Just because you are hurt at work does not mean you have a workers’ compensation claim. North Carolina requires an injury by accident arising out of the course and scope or employment in order to be a compensable claim. The term “injury by accident” has been defined by our courts as a slip, trip or fall. Alternatively, it can be an untoward event that does not fall within the parameters of the worker’s normal job duties.
North Carolina law requires that an employee give notice of his injury at work to the employer. North Carolina General Statute § 97-22, provides that “every injured employee or his representative shall immediately on the occurrence of an accident, or as soon thereafter as practicable, give or cause to be given to the employer a written notice of the accident…” G.S § 97-23 provides that the notice “state in ordinary language the name and address of the employee, the time, place, nature, and cause of the accident, and of the resulting injury or death…”
Beyond giving notice to the employer, the employee should also be sure to file a workers’ compensation claim with the North Carolina Industrial Commission by submitting a Form 18. G.S. § 97-24 provides that “the right to compensation under this Article shall be forever barred unless (i) a claim or memorandum of agreement as provided in G.S. § 97-82 is filed with the Commission or the employee is paid compensation as provided under this Article within two years after the accident or (ii) a claim or memorandum of agreement as provided in G.S. § 97-82 is filed with the Commission within two years after the last payment of medical compensation when no other compensation has been paid and when the employer’s liability has not otherwise been established under this Article.” It is not enough if the employer says they will take care of filing the claim.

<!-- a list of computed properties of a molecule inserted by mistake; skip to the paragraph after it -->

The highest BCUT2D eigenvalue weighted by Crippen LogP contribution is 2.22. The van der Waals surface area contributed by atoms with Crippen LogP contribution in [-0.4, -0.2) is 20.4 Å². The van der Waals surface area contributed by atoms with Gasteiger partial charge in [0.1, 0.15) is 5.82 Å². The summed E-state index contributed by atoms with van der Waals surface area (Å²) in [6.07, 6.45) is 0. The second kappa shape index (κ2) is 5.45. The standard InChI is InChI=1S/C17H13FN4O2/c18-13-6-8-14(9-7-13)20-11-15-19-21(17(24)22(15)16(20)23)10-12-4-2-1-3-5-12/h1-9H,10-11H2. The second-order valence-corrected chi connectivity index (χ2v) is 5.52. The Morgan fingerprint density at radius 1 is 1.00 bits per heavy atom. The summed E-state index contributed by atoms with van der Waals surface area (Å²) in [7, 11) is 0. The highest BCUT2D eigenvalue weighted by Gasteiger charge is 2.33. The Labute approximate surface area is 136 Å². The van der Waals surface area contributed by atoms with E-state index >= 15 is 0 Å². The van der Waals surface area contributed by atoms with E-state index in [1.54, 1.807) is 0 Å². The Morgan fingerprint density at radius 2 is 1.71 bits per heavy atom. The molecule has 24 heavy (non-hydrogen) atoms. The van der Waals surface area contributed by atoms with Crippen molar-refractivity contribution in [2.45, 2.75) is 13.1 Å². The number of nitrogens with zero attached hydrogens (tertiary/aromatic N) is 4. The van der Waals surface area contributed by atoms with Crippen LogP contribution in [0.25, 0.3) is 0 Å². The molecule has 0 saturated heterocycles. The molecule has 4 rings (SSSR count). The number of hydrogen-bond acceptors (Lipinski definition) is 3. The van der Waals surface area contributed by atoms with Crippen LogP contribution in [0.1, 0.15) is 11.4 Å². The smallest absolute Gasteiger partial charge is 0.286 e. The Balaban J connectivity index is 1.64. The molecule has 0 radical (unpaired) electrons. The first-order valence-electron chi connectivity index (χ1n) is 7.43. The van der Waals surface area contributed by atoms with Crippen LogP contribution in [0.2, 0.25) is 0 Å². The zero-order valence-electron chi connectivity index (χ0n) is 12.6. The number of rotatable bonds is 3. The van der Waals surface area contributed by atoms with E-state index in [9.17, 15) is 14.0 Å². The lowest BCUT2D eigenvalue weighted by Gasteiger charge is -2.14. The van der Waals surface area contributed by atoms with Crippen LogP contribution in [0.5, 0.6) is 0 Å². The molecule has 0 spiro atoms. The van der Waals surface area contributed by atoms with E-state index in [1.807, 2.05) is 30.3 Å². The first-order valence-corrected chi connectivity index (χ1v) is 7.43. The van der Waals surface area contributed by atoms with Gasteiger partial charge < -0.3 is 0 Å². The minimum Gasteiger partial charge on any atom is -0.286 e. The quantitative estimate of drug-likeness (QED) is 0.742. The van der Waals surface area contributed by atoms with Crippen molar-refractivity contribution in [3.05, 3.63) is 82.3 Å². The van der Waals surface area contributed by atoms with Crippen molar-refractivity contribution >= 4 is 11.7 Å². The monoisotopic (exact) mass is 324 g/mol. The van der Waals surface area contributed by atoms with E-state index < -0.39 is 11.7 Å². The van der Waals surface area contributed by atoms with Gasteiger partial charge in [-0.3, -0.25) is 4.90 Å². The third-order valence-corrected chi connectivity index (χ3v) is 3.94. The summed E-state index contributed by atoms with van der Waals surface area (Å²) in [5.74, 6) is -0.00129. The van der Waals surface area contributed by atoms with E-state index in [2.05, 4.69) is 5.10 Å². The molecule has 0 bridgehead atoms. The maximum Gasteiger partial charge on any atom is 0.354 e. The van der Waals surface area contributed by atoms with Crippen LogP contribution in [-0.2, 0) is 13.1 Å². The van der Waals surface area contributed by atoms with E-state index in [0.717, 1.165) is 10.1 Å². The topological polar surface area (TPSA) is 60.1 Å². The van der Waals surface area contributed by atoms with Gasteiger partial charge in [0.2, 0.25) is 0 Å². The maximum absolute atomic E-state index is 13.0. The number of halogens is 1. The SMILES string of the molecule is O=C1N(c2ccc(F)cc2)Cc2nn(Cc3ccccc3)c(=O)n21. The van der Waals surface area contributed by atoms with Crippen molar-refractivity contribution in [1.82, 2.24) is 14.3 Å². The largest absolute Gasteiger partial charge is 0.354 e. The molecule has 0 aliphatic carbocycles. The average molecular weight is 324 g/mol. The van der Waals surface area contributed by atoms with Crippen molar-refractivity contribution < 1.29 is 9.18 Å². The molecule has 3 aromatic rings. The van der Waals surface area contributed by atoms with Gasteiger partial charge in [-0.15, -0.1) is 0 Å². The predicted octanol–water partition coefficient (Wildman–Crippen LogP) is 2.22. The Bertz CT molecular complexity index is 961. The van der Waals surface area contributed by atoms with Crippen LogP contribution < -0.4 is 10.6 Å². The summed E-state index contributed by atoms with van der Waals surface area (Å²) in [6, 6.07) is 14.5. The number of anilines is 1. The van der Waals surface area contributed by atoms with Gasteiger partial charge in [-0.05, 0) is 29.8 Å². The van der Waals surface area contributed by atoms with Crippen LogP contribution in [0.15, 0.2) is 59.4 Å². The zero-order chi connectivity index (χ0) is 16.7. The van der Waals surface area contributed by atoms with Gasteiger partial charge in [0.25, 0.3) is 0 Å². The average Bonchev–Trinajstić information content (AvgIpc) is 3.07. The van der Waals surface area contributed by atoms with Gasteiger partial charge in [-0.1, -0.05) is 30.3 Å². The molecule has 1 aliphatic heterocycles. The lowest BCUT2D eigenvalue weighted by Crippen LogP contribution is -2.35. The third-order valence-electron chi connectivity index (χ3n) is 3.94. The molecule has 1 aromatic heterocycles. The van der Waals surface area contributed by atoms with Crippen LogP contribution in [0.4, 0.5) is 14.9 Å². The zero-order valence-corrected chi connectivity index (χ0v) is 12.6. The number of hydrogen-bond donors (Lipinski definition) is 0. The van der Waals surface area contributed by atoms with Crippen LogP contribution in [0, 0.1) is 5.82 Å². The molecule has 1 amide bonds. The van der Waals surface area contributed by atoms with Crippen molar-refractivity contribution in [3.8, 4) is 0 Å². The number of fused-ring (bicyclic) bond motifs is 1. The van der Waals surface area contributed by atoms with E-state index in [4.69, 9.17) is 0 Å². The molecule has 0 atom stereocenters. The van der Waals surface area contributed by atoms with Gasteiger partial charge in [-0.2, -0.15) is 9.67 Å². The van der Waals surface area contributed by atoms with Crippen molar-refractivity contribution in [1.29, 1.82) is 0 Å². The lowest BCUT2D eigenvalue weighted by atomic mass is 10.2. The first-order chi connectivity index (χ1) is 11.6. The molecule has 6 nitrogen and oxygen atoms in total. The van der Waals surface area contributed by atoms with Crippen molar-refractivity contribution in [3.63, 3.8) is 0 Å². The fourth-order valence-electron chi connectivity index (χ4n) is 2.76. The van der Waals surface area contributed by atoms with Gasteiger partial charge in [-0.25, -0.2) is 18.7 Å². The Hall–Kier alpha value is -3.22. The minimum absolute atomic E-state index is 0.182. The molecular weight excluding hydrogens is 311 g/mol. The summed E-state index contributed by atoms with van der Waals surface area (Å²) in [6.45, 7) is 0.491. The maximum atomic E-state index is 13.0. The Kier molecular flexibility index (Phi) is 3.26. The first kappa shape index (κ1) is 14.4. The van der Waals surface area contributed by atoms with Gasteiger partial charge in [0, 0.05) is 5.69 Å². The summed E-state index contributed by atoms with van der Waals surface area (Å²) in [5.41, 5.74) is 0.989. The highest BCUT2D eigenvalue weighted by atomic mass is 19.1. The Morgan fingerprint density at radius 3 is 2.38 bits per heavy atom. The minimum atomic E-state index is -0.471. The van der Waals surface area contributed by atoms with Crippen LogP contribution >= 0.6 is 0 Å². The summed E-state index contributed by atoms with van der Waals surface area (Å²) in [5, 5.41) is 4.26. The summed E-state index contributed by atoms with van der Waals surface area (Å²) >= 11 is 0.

Temporary Total Disability Benefits (TTD) in NC Workers’ Comp are paid during the healing period after an accident when the injured worker is written out of work by his treating physician or given work restrictions that his employer cannot accommodate.
There is a waiting period to receive TTD in workers’ comp in NC meaning the worker must be out for a total of seven days before wage loss benefits are initiated. The seven days do not have to be consecutive and if an employee misses any part of a day that counts towards the seven days. If the worker’s disability lasts for twenty one days then the insurance company must go back and pay the injured worker for the first seven days. For cases that arise under workers’ comp in NC after June 24, 2011, TTD benefits can continue for up to 500 weeks, with the possibility of an extension in certain circumstances.
The amount of the TTD payment in workers’ comp in NC is 2/3rds of the employee’s average weekly wage. The average weekly wage is determined by the 52 weeks of wages immediately preceding the injury date.
When an injured worker is being paid TTD in NC the employer may only stop benefits in one of two ways. First, if the employee returns to work his TTD benefits may be stopped. Alternatively, the employer may file a Form 24 Application to Terminate Benefits with the Industrial Commission in order to try and prove the worker is no longer disabled. The Industrial Commission will usually decide a Form 24 application in a telephonic hearing. An injured worker who receives a Form 24 should immediately contact an attorney.